Covidcosm: 12 Things That Will NEVER Go Back to Normal

There’s a seismic shift happening in America.

It’s altered our day-to-day lives over the past few months.

More importantly, it will continue altering our lives years and even decades from now.

You’ve seen it unfolding, right?

It’s rather shocking how dumb 80% of our population is…

People getting in fights over wearing masks…

Police arresting folks at playgrounds…

Washington rushing to pay unemployed folks more than their prior salaries…

The general inability to handle the pandemic has been on stage for all of us to see.

But you didn’t just get a front-row seat to watch the world’s population squirm…

You also got a fast look into the future.

Fact is, we’re never going back to normal. Instead, a new normal was just written under our noses.

Even the wonks at Bank of America got the message: “We expect this pandemic to accelerate many macro trends that would have taken five or more years to play out before.”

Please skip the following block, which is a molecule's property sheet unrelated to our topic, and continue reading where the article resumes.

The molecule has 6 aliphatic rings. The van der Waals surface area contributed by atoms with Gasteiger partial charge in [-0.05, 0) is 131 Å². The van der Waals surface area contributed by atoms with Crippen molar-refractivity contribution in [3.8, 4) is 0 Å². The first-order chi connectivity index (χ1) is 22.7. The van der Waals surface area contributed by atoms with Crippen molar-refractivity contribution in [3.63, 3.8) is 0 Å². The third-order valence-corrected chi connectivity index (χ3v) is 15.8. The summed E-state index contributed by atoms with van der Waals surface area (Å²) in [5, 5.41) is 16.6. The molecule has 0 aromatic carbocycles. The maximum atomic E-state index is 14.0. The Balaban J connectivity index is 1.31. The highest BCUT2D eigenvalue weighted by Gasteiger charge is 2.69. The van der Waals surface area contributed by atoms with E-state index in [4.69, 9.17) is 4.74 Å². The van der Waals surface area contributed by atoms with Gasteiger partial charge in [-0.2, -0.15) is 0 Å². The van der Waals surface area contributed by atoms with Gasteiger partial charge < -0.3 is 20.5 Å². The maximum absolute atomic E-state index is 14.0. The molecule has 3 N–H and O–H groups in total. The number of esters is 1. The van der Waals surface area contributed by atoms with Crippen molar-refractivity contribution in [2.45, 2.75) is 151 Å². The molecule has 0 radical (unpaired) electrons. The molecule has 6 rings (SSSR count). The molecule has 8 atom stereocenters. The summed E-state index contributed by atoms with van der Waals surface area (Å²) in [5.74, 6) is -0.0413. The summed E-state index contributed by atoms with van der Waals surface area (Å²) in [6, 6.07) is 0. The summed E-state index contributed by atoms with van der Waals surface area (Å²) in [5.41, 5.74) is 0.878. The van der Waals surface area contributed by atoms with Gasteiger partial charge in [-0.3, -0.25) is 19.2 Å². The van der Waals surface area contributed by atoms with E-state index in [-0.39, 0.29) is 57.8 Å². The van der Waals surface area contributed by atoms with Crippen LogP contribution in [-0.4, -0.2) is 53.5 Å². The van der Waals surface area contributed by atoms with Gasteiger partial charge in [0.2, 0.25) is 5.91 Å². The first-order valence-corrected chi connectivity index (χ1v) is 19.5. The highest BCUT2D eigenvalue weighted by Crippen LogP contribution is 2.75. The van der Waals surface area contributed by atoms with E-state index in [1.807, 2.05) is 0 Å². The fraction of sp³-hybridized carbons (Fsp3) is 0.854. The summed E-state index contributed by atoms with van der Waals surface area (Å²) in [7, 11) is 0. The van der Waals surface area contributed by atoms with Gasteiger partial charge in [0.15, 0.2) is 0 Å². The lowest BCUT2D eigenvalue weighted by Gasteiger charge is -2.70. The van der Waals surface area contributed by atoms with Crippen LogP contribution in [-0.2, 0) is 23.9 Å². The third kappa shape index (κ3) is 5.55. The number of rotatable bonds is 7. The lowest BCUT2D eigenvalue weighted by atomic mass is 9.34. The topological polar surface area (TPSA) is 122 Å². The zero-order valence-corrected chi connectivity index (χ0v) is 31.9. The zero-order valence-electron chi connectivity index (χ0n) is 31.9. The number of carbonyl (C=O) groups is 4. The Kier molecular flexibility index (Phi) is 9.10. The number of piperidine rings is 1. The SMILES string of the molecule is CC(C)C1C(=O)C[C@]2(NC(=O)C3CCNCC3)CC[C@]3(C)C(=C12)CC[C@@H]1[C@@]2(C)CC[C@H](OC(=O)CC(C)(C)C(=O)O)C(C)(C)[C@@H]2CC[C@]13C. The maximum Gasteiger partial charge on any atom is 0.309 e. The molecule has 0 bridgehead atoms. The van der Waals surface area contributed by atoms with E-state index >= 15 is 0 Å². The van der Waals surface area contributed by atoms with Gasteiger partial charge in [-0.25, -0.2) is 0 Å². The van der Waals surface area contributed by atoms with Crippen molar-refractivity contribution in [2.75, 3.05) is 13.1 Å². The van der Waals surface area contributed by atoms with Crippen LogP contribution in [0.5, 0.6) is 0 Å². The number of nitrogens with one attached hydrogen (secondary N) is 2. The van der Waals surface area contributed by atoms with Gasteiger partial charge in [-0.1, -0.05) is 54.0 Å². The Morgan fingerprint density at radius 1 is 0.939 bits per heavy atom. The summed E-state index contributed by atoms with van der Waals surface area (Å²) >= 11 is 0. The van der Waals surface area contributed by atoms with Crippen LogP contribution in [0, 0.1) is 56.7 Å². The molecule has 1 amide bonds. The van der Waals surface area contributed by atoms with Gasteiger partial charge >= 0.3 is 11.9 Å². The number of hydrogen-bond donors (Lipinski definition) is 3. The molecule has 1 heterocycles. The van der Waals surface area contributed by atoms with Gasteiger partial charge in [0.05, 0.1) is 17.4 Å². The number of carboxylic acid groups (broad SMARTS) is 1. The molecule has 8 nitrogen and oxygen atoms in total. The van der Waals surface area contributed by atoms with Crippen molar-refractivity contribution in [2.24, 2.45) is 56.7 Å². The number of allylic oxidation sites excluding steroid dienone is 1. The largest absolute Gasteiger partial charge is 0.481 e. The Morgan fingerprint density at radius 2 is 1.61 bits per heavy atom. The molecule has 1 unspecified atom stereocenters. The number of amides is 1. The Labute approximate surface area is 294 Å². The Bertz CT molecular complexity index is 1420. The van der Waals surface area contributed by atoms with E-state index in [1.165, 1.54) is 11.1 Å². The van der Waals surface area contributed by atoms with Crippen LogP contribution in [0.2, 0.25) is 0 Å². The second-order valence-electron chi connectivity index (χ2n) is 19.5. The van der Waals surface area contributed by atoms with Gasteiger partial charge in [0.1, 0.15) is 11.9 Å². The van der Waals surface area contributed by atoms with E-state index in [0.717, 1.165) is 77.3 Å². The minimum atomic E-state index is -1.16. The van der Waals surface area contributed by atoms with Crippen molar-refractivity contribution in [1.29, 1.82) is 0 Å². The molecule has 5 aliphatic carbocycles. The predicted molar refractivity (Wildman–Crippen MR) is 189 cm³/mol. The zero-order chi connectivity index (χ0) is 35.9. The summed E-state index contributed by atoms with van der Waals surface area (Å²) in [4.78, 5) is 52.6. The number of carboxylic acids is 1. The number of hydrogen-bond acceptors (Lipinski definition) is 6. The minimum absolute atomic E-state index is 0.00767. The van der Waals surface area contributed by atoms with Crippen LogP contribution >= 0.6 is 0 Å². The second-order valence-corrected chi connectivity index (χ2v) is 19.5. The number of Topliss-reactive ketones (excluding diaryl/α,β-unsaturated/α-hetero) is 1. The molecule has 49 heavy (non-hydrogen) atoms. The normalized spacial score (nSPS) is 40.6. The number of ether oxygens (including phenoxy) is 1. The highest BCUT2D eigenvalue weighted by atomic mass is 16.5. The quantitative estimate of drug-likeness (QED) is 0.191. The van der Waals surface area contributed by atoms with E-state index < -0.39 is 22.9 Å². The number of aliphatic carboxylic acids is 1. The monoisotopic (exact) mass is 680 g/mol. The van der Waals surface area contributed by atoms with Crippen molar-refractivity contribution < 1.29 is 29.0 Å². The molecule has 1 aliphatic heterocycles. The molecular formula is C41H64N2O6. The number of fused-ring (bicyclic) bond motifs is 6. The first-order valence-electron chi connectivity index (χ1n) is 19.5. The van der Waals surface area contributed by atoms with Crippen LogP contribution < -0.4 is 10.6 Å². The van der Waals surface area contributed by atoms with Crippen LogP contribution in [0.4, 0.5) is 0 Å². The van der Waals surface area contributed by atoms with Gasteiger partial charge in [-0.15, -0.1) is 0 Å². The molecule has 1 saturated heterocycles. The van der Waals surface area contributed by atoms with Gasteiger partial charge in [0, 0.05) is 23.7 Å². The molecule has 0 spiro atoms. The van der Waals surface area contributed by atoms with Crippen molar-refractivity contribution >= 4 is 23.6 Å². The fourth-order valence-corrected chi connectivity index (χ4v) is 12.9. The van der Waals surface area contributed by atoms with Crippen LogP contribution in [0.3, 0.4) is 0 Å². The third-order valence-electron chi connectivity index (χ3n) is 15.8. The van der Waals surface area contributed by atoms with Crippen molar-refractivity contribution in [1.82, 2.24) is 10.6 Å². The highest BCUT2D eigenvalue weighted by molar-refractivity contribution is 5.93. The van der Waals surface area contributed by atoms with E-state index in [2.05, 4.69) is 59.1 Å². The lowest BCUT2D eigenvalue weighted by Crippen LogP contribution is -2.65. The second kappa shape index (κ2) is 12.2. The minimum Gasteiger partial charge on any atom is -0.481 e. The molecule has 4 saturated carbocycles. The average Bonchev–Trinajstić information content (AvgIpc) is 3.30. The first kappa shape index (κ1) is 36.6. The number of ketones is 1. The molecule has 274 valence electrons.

In other words, the microcosm of the COVID-19 response will still be influencing our lives — and our money — long after the crisis is over.

So here are 12 things that will NEVER go back to normal thanks to the “covidcosm.”

No More Office Space. Let’s start with the obvious one! Offices and the “9-to-5” culture are under siege. Many small businesses were forced into uncharted territory over three months of “work from home.” Yet look at the results. Productivity is up… health and fitness time is up… family time is up. Meanwhile, offices across America are growing dust and collecting rent. Hmmmm. “Hey, Alexa, can you go ahead and cancel our office lease for next year? And while you’re at it, can you upgrade our video conferencing software package to premium?”

No More Essential Employees. All Americans were thrown into the same experience. You can’t go outside (except for essentials), but you want to keep life as normal as possible. This simple equation will speed up some innovations. Uber is going to go robotic. Deliveries are going to go robotic. Meat packing is going to go robotic. “Just like there’s a robot that looks at a log, runs a program and decides how to best turn it into sellable lumber, that’s what’s going to happen to the meat packing industry,” says Byron King of Whiskey and Gunpowder. This pandemic has thrown jet fuel on the robotics revolution. Simply put, we’re going to see a shift from “essential employees” to essential robots.